Meanwhile, in the prospect of that glorious quickening, when His people will be changed into "the body of His glory,"--may it be my longing and aspiration, that "the spirit"--the renewed, quickened, and regenerated spirit--may be "life because of righteousness." May I be imbued with a spirit instinct with holiness. Above all, desiring to be "like" my risen Lord. The exhortation of the Apostle of love seems the appropriate one in this longing after purity and consecration of heart and life--"And every man that has this hope in Him purifies himself, even as He is pure" ( 1 John 3;3). It is a solemn test and touchstone which ushers in our present verses--"IF Christ be in you!" Is my life now "hidden with Christ in God"? Is His love enthroned in my heart, and is it expelling all less worthy aspirations? Partaker of this Resurrection-life of Jesus, let me so rise above the fear of natural death, that seen in the morning light of the great coming Easter it may appear like a "going home."

And may not all this be deepened and intensified, when I think of it in connection with the beloved dead? Those rayless eyes will be lighted again. The music of that hushed voice will be awakened again. In the certainty of that quickening, we are lifted far above the poor Xaipe (the farewell) on Pagan tombs. As we pace these dark and doleful realms of death, the sound as of the silver trumpet is heard. It is a Song of Songs in long antecedent years, sung by no Apostle but by the Lord of life Himself; as looking down the vista of ages, He exclaims--"I will ransom them from the power of the grave; I will redeem them from death; O death, I will be your plague; O grave, I will be your destruction" (Hos. 13;14). "Your dead shall live;…awake and sing, you that dwell in dust" (Isa. 26;19).

Hear how, in other beautiful words of comfort, our Apostle connects the Resurrection of Christ with the glorious awaking of His sleeping saints. It is not the poet's "Sleep, the sleep that knows no waking." "Brothers, we do not want you to be ignorant about those who fall asleep, or to grieve like the rest of men, who have no hope. We believe that Jesus died and rose again and so we believe that God will bring with Jesus those who have fallen asleep in him. According to the Lord's own word, we tell you that we who are still alive, who are left till the coming of the Lord, will certainly not precede those who have fallen asleep. For the Lord himself will come down from heaven, with a loud command, with the voice of the archangel and with the trumpet call of God, and the dead in Christ will rise first. After that, we who are still alive and are left will be caught up together with them in the clouds to meet the Lord in the air. And so we will be with the Lord forever." (1 Thess. 4;13-17). "Together with them;" and "forever with the Lord!" Death is the transmuting and transforming of human relations into a life which is impossible in the earthly sphere. It is, with reverence we call it--a Transfiguration on the Mount of Heaven.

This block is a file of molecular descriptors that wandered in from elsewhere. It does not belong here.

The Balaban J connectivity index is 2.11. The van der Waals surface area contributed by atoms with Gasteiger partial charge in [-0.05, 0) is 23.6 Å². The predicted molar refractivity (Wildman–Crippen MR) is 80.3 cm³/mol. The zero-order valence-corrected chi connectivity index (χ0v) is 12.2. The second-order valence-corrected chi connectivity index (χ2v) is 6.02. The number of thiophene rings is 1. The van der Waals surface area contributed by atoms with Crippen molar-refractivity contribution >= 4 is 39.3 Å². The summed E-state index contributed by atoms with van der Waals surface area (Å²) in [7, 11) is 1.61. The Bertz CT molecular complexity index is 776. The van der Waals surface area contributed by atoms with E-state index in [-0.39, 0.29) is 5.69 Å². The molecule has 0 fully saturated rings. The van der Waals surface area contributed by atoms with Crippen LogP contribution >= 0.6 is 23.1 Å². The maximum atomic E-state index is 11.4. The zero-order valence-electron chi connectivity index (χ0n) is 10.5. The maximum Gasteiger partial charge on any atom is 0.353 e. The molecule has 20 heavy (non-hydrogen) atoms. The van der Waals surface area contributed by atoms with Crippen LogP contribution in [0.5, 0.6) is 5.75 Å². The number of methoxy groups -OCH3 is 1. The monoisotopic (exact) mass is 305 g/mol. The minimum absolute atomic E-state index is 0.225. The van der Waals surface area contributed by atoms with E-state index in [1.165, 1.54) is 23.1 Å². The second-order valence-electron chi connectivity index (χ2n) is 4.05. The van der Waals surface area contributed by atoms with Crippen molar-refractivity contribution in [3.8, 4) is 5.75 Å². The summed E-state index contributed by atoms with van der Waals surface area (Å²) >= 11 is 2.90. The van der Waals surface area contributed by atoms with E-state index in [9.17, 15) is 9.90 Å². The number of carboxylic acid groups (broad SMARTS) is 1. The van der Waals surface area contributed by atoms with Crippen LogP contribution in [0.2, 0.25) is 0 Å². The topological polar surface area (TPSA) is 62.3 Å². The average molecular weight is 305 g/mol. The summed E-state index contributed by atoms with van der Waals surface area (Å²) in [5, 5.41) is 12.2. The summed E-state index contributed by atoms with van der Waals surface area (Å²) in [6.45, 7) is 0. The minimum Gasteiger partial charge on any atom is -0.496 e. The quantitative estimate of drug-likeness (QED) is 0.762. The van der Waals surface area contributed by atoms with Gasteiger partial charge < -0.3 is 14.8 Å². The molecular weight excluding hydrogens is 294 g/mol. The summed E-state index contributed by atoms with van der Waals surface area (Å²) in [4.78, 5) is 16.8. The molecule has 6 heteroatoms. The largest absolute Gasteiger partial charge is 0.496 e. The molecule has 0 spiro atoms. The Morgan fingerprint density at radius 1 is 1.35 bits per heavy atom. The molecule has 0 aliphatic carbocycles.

This meditation cannot be more appropriately closed, than by quoting two passages which seem written as if an express comment on the verses which have claimed our attention--two sweet melodies in full harmony with our Song of Songs;

"All honor to the God and Father of our Lord Jesus Christ, for it is by his boundless mercy that God has given us the privilege of being born again. Now we live with a wonderful expectation because Jesus Christ rose again from the dead." 1 Peter 1:3

For our perishable earthly bodies must be transformed into heavenly bodies that will never die. When this happens—when our perishable earthly bodies have been transformed into heavenly bodies that will never die—then at last the Scriptures will come true:

"Death is swallowed up in victory.
O death, where is your victory?
O death, where is your sting?"

For sin is the sting that results in death, and the law gives sin its power. How we thank God, who gives us victory over sin and death through Jesus Christ our Lord! 1 Cor. 15:53-57